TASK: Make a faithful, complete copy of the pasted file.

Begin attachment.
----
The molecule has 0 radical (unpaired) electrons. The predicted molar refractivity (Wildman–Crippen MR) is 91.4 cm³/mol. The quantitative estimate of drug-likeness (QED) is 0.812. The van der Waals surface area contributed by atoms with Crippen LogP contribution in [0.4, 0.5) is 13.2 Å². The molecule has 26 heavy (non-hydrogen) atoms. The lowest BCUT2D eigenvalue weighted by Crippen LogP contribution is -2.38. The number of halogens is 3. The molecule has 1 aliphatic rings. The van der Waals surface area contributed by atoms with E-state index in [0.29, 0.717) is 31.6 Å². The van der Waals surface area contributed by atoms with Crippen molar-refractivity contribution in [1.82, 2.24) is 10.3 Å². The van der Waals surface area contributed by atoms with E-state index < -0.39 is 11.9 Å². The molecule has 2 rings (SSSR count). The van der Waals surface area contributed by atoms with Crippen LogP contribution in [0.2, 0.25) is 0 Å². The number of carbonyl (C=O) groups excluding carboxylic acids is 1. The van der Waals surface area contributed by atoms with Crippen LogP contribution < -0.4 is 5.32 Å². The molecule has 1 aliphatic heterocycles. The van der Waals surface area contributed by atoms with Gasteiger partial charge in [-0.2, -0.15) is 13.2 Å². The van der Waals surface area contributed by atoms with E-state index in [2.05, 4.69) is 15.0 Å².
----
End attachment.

The molecule has 0 radical (unpaired) electrons. The predicted molar refractivity (Wildman–Crippen MR) is 91.4 cm³/mol. The quantitative estimate of drug-likeness (QED) is 0.812. The van der Waals surface area contributed by atoms with Crippen LogP contribution in [0.4, 0.5) is 13.2 Å². The molecule has 26 heavy (non-hydrogen) atoms. The lowest BCUT2D eigenvalue weighted by Crippen LogP contribution is -2.38. The number of halogens is 3. The molecule has 1 aliphatic rings. The van der Waals surface area contributed by atoms with E-state index in [0.29, 0.717) is 31.6 Å². The van der Waals surface area contributed by atoms with Crippen molar-refractivity contribution in [1.82, 2.24) is 10.3 Å². The van der Waals surface area contributed by atoms with E-state index < -0.39 is 11.9 Å². The molecule has 2 rings (SSSR count). The van der Waals surface area contributed by atoms with Crippen LogP contribution in [0.2, 0.25) is 0 Å². The number of carbonyl (C=O) groups excluding carboxylic acids is 1. The van der Waals surface area contributed by atoms with Crippen LogP contribution < -0.4 is 5.32 Å². The molecule has 1 aliphatic heterocycles. The van der Waals surface area contributed by atoms with Gasteiger partial charge in [-0.2, -0.15) is 13.2 Å². The van der Waals surface area contributed by atoms with E-state index in [2.05, 4.69) is 15.0 Å².